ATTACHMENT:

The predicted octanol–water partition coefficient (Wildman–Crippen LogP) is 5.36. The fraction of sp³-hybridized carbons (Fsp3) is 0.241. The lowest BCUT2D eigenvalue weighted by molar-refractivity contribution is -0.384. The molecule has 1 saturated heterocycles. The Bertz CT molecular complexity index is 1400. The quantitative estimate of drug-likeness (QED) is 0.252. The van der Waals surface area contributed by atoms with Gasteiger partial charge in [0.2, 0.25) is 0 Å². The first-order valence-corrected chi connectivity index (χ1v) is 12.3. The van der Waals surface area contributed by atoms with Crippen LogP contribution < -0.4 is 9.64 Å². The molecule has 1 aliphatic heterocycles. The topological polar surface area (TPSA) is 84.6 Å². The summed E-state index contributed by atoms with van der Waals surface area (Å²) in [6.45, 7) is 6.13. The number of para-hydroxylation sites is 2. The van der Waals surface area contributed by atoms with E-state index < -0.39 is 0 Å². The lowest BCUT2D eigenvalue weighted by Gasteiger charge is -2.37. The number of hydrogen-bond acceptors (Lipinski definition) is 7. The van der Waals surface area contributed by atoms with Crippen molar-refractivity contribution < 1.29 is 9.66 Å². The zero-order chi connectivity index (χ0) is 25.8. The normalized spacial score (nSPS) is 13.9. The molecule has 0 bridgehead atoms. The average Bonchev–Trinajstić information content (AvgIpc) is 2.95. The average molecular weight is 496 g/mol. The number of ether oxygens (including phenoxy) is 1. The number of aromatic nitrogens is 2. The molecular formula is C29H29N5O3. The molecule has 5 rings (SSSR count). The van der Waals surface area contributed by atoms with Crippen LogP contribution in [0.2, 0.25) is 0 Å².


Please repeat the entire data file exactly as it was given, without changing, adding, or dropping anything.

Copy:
The predicted octanol–water partition coefficient (Wildman–Crippen LogP) is 5.36. The fraction of sp³-hybridized carbons (Fsp3) is 0.241. The lowest BCUT2D eigenvalue weighted by molar-refractivity contribution is -0.384. The molecule has 1 saturated heterocycles. The Bertz CT molecular complexity index is 1400. The quantitative estimate of drug-likeness (QED) is 0.252. The van der Waals surface area contributed by atoms with Gasteiger partial charge in [0.2, 0.25) is 0 Å². The first-order valence-corrected chi connectivity index (χ1v) is 12.3. The van der Waals surface area contributed by atoms with Crippen LogP contribution < -0.4 is 9.64 Å². The molecule has 1 aliphatic heterocycles. The topological polar surface area (TPSA) is 84.6 Å². The summed E-state index contributed by atoms with van der Waals surface area (Å²) in [6.45, 7) is 6.13. The number of para-hydroxylation sites is 2. The van der Waals surface area contributed by atoms with E-state index < -0.39 is 0 Å². The lowest BCUT2D eigenvalue weighted by Gasteiger charge is -2.37. The number of hydrogen-bond acceptors (Lipinski definition) is 7. The van der Waals surface area contributed by atoms with Crippen molar-refractivity contribution < 1.29 is 9.66 Å². The zero-order chi connectivity index (χ0) is 25.8. The normalized spacial score (nSPS) is 13.9. The molecule has 0 bridgehead atoms. The average Bonchev–Trinajstić information content (AvgIpc) is 2.95. The average molecular weight is 496 g/mol. The number of ether oxygens (including phenoxy) is 1. The number of aromatic nitrogens is 2. The molecular formula is C29H29N5O3. The molecule has 5 rings (SSSR count). The van der Waals surface area contributed by atoms with Crippen LogP contribution in [0.2, 0.25) is 0 Å².